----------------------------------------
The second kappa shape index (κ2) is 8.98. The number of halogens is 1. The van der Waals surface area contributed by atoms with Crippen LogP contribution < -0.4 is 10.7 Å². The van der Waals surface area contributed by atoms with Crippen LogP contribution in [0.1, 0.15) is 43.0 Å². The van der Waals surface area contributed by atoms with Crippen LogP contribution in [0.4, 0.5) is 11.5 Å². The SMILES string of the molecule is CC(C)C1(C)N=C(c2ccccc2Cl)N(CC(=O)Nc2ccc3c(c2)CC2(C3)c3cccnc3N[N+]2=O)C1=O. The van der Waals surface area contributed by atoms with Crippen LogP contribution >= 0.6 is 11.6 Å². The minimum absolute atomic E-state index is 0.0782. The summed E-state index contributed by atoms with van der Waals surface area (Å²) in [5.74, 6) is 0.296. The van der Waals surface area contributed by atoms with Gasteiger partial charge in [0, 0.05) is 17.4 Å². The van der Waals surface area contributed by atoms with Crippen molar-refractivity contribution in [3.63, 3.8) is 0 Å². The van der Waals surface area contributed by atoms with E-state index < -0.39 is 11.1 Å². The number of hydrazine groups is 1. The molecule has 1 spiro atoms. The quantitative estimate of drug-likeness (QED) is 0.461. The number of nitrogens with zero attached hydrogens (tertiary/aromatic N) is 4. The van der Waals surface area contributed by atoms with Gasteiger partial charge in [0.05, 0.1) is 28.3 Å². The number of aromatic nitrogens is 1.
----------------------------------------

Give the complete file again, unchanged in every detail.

The second kappa shape index (κ2) is 8.98. The number of halogens is 1. The van der Waals surface area contributed by atoms with Crippen LogP contribution < -0.4 is 10.7 Å². The van der Waals surface area contributed by atoms with Crippen LogP contribution in [0.1, 0.15) is 43.0 Å². The van der Waals surface area contributed by atoms with Crippen LogP contribution in [0.4, 0.5) is 11.5 Å². The SMILES string of the molecule is CC(C)C1(C)N=C(c2ccccc2Cl)N(CC(=O)Nc2ccc3c(c2)CC2(C3)c3cccnc3N[N+]2=O)C1=O. The van der Waals surface area contributed by atoms with Crippen LogP contribution >= 0.6 is 11.6 Å². The minimum absolute atomic E-state index is 0.0782. The summed E-state index contributed by atoms with van der Waals surface area (Å²) in [5.74, 6) is 0.296. The van der Waals surface area contributed by atoms with Gasteiger partial charge in [0, 0.05) is 17.4 Å². The van der Waals surface area contributed by atoms with Crippen molar-refractivity contribution in [3.63, 3.8) is 0 Å². The van der Waals surface area contributed by atoms with E-state index < -0.39 is 11.1 Å². The number of hydrazine groups is 1. The molecule has 1 spiro atoms. The quantitative estimate of drug-likeness (QED) is 0.461. The number of nitrogens with zero attached hydrogens (tertiary/aromatic N) is 4. The van der Waals surface area contributed by atoms with Gasteiger partial charge in [0.05, 0.1) is 28.3 Å². The number of aromatic nitrogens is 1.